The collaboration between painter and player is nowhere clearer than in Ford Madox Brown's contributions to Sir Henry Irving's 1892 production of King Lear. Brown's earliest endeavors with the play in Paris in 1843-44 resulted in a series of eighteen pen-and-ink sketches of various scenes. Several of these drawings were later rendered as finished oils; the second sketch in the series became Cordelia's Portion (1866) and the last, greatly modified, was the basis for Lear and Cordelia (1848-49).
Henry Irving was familiar with these drawings and paintings by Brown; the actor owned sixteen of the original drawings sketched by Brown almost fifty years before he mounted his production of King Lear at the Lyceum. Irving also owned a print of Cordelia's Portion that hung in his dressing room and he "had always admired immensely" (Meisel 418). Irving, impressed as he was by Brown's work, turned quite naturally to the painter when it came time to design the costumes and scenery for King Lear.
Brown's influence on Irving's production is immediately obvious. To begin, compare this detail from Cordelia's Portion with J. B. Partridge's illustration of Irving in the role of Lear (the cover, London Illustrated News, Vol. 101, November 19, 1892).
Commenting on the striking similarities between the two illustrations, Martin Meisel notes that Irving
sits on his throne in the posture of Brown's Lear (reversed), glaring out under his eyebrows. His farther arm tensely grasps the map of his divided kingdom (rather than the arm of his chair, as in Brown, where the map, with "Cordelia's Portion" torn through, lies in the foreground. His nearer, bent arm loosely grasps his sceptre, angled upwards since it no longer need direct us to the map. The small Roman table and its furnishings, the carved eagle arm-post of the throne, the tree-emblem on its backcloth, the mistletoe over the King's head, all belong to the painting that perhaps chiefly furnished Irving with the idea of an interpretation. (428)
The influences were not limited just to Brown's drawings and paintings.
In collaboration with Hawes Craven the set-designer and Joseph Harker the builder, Brown contributed designs for the first three scenes shown below. But even in those scenes not specifically attributed to Brown his influence is always evident. The presence of so much Roman architecture--Lear's palace, the open atrium and the Roman temple with its cupola--may strike us as an odd choice for the scenery, but Irving says that his was how Brown conceived the era in which King Lear is set, "a time shortly after the departure of the Romans, when the Britons would naturally inhabit the houses left vacant." Martin Meisel calls the choice of an historical period "unorthodox," but Brown had considered the matter carefully while he pondered the composition of his earlier painting from the play, Lear and Cordelia, where Cordelia stands at the foot of the pallet where her father lies. Brown explains his reasoning for the details of the painting in the exhibition catalogue for his Picadilly exhibition in 1865:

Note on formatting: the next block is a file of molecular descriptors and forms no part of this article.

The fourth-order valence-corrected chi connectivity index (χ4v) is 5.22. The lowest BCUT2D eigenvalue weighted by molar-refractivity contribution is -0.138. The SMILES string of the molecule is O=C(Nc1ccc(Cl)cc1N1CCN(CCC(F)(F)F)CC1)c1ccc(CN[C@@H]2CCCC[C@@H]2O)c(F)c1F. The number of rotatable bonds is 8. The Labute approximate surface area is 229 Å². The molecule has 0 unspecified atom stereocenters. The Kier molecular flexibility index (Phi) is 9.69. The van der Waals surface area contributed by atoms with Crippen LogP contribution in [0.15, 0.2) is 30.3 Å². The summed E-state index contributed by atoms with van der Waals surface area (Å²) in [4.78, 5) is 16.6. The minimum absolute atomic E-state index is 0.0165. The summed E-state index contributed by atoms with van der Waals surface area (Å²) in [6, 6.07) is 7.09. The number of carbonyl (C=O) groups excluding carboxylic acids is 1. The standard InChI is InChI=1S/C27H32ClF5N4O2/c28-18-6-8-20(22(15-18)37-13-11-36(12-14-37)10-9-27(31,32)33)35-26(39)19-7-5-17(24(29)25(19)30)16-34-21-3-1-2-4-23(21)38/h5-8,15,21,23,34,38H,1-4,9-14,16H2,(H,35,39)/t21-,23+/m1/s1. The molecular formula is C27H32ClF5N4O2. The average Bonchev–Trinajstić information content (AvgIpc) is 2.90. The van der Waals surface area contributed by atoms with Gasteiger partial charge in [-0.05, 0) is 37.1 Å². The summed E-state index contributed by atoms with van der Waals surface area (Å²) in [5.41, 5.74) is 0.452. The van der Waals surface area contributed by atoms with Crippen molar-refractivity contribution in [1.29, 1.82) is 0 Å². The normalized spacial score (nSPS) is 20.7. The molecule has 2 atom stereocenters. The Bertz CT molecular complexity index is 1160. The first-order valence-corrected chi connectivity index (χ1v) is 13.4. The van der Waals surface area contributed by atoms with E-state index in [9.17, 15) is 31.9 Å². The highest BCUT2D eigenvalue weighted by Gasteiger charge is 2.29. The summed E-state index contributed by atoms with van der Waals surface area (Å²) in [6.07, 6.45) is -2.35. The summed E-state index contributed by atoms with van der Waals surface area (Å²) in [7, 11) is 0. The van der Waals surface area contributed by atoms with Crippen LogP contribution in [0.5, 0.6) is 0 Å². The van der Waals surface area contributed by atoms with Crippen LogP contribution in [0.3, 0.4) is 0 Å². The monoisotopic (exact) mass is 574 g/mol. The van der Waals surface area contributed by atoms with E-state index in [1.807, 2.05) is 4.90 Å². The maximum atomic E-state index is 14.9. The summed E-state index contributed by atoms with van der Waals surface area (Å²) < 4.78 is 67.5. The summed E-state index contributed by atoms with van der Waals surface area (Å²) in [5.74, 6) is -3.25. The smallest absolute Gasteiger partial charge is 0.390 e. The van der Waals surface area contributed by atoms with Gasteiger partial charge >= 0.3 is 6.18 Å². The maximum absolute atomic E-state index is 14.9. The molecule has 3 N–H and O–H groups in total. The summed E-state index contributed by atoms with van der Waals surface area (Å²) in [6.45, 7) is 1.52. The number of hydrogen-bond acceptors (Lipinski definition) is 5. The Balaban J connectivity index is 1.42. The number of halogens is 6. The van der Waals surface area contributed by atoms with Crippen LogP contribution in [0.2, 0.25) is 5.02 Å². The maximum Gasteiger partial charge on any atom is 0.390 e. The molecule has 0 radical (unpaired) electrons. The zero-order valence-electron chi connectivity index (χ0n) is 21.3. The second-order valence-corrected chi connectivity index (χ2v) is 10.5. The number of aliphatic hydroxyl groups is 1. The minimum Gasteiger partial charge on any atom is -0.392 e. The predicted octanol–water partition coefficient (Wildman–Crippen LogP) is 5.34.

Having its origin in the old ballads, Shakespeare's King Lear is Roman-pagan-British nominally; medieval by external customs and habits, and again, in a marked degree, savage and remote by the moral side. With a fair excuse it might be treated in Roman-British costume, but then clashing with the medieval institutions and habits introduced: or as purely medieval. But I have rather chosen to be in harmony with the mental characteristics of Shakespeare's work, and have therefore adopted the costume prevalent in Europe about the sixth century, when paganism was still rife, and deeds were at their darkest. The piece of Bayeux tapestry introduced behind Lear is strictly an anachronism, but the costume applies in this instance, and the young men gaily riding with hawk and hound, contrast pathetically with the stricken old man. The poor fool who got hanged for too well loving his master, looks on with watery eyes. The Duke of Kent, who, though banished, disguised himself in order to remain with the king, is seen next the fool, having a wig on to alter his appearance. The physician, with his conjuring book, was magician also in those days. (12)